In the midst of life, one must realize that not every person who lives in America is from America. In this collection we give honor and recognition to not only the Indian culture, but we express the importance of respecting our ancestors and their recipes that have followed us for many generations. In Rhythm of Food, we hear the story of the beating drum that comes from the ingredients that make up the special food of the Indian culture. It is a rhythm that all of us have for our own respective ancestry. Making the connection between generations and the recognition that it's just a little bit different when it hits home. And in Taste Test, we see a child being taught by their grandmother how to add the right amounts of everything to make it taste just like it would if they were in India. It is possible to relocate to a different country or even a different state, but what you should never lose is who you are, because in you are your parents and your grandparents and all of the generations before them. Holding on to who you are is also a testament to holding on to the food that only you can truly create. Because cooking from the heart, tasting from the soul, can never be duplicated or replaced.

Importance of Indian Food Culture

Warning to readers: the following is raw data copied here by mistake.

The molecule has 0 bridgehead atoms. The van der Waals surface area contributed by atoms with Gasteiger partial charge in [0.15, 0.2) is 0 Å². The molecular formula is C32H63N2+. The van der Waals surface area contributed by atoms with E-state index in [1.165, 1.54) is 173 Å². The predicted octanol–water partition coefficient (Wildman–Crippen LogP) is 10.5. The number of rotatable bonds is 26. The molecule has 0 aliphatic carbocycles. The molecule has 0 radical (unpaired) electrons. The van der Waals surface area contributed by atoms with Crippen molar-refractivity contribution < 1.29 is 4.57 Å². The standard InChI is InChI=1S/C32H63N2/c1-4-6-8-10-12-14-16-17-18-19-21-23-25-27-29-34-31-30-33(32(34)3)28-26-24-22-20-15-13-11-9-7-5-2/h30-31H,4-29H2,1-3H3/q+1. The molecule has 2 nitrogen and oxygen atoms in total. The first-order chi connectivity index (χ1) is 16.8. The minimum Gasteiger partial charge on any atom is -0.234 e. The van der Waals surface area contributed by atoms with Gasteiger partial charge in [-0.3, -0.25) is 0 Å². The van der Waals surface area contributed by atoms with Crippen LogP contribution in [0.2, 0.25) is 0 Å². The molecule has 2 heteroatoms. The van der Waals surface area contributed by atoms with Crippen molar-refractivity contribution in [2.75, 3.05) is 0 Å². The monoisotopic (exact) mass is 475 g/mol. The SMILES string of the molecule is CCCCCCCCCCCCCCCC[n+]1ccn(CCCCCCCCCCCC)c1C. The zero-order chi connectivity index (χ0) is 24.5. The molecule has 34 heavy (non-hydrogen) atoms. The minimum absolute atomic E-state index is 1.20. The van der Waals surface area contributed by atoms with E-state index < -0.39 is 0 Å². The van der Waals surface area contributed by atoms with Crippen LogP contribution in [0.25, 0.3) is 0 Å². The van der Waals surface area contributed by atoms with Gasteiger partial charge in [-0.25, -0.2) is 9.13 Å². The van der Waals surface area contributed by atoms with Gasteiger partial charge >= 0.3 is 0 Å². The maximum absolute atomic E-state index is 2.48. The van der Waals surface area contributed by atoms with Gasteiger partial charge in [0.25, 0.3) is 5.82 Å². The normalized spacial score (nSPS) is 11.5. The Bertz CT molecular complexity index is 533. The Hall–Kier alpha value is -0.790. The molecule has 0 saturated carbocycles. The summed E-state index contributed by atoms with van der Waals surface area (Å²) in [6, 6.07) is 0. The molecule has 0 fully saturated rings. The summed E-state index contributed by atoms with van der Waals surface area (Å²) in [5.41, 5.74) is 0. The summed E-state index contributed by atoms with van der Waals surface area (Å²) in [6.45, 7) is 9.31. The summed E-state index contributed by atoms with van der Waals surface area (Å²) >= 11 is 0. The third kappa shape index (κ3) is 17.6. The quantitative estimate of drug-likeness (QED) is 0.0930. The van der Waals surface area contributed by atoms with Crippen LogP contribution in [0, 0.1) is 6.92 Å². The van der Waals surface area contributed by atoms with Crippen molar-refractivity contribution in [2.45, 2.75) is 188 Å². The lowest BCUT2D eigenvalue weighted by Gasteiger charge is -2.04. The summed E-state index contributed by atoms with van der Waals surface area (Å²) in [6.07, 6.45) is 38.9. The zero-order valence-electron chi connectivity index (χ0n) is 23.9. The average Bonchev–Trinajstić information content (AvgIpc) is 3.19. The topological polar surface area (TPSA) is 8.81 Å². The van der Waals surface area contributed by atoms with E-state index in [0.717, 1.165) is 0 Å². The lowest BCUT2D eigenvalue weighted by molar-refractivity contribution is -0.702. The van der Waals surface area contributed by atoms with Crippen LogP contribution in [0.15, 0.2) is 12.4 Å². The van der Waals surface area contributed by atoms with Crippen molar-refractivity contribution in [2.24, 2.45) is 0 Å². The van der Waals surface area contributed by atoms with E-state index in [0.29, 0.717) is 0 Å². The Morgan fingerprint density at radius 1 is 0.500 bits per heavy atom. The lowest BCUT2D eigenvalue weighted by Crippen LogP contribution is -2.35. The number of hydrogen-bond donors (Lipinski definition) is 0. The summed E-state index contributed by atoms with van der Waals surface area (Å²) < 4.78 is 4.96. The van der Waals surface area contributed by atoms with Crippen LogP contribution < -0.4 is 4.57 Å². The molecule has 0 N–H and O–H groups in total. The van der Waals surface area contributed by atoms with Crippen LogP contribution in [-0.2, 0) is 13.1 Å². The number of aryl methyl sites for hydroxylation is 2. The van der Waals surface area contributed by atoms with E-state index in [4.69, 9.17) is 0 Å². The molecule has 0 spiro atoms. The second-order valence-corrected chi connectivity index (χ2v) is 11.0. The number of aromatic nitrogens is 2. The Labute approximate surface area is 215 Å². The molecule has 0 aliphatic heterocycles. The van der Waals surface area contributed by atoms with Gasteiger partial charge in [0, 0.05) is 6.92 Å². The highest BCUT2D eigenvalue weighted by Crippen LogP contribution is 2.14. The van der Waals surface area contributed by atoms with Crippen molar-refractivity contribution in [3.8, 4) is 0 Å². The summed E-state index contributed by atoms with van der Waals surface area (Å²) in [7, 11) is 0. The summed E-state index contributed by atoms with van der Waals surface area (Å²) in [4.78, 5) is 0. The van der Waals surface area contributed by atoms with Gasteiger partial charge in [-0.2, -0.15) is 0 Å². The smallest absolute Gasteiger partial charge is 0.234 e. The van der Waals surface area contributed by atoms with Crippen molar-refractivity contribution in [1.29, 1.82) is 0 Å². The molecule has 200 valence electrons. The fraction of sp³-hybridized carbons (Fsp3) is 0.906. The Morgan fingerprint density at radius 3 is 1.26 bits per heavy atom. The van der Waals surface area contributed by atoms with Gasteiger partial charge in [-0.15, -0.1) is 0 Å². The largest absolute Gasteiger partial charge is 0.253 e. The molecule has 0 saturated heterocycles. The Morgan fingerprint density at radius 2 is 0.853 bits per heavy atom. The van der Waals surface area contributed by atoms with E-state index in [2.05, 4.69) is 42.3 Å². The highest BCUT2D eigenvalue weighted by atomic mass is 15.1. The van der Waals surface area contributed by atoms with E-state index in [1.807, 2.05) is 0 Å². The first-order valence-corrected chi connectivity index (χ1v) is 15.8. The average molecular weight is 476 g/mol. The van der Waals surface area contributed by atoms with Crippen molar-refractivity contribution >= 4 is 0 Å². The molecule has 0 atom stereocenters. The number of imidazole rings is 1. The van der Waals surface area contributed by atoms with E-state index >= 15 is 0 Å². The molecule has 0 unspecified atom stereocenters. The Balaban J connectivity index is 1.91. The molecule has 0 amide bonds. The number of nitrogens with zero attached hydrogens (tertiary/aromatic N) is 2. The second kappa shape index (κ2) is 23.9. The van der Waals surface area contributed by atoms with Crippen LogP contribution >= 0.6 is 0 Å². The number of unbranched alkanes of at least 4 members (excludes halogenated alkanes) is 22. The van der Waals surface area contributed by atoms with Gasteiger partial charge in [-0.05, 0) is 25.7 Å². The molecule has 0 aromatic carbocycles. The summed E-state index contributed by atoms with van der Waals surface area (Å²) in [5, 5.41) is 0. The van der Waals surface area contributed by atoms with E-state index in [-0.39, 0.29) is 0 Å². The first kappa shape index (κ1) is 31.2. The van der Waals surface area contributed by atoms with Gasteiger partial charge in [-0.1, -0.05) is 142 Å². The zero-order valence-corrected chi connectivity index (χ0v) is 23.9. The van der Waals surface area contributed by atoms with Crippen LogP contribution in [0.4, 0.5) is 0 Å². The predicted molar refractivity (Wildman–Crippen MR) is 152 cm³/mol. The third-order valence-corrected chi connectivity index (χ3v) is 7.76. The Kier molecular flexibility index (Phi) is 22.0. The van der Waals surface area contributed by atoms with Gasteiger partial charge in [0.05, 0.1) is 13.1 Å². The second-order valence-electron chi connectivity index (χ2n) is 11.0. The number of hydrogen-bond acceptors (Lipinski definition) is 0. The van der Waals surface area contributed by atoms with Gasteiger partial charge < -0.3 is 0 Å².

• With closed eyes I wake up to

    An unmistakable presence in my room

    It simmers in the air

    Sailing through the room

    Resting on every piece of my clothing

    Floating its way through every pair of shoes in my closet


    I toss and turn trying to avoid it

    But no matter where I turn

    Where in the house I run

    It is there following behind me like

    The family dog that we never had


    With still tired eyes

    My four-year-old self made my way

    To the kitchen to see my mother and grandmother

    Standing in front of the stove

    They turned to me and smiled

     I smiled back as I closed my eyes to take it all in

    The aroma

    the heartbeat of India

    saturated the air

    as if the natives were hiding in the cabinet

    sprinkling their lives into the cast iron pots.